Yes, he owns a flat-screen television, but he has modified it with a burlap frame. He uses an iPhone, but it is encased in burnished brass. Even his clothing – an unlikely fusion of current and neo-Edwardian pieces (polo shirt, gentleman’s waistcoat, paisley bow tie), not unlike those he plans to sell this summer at his own Manhattan haberdashery – is an expression of his keenly romantic worldview.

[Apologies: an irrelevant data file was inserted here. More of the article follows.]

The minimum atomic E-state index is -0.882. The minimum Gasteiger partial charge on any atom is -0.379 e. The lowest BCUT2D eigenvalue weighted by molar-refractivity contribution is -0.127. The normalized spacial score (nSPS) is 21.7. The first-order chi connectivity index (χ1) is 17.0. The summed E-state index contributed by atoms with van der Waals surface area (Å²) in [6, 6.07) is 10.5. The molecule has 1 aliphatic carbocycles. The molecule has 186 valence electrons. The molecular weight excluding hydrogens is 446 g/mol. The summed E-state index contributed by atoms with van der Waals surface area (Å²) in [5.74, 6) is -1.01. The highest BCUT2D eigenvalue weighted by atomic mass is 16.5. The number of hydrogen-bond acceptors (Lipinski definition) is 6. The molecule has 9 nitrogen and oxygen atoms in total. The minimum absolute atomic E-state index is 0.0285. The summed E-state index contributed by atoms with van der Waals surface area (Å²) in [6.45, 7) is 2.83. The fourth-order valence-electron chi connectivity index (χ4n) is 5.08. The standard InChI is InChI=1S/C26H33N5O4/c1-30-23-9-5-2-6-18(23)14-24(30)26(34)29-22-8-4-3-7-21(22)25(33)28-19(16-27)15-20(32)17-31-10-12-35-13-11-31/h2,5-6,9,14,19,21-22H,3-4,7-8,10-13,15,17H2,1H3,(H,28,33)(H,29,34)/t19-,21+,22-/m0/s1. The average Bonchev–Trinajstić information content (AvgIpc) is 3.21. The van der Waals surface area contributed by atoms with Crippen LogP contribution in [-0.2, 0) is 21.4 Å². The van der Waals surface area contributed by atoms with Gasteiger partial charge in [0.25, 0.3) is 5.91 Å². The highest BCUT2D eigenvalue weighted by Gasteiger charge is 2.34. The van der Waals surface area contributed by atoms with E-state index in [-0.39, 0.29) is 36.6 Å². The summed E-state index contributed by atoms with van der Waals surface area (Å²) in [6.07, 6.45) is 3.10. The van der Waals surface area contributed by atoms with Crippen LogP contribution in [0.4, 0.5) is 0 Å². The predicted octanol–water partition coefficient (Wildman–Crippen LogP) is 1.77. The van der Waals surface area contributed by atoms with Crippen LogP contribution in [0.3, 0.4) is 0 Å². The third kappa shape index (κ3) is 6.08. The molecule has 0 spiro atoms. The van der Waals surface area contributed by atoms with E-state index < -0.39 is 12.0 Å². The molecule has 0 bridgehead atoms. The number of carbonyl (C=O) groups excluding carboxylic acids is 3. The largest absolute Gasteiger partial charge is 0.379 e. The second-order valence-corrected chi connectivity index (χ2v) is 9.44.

It is also the vision of steampunk, a subculture that is the aesthetic expression of a time-traveling fantasy world, one that embraces music, film, design and now fashion, all inspired by the extravagantly inventive age of dirigibles and steam locomotives, brass diving bells and jar-shaped protosubmarines. First appearing in the late 1980s and early ’90s, steampunk has picked up momentum in recent months, making a transition from what used to be mainly a literary taste to a Web-propagated way of life.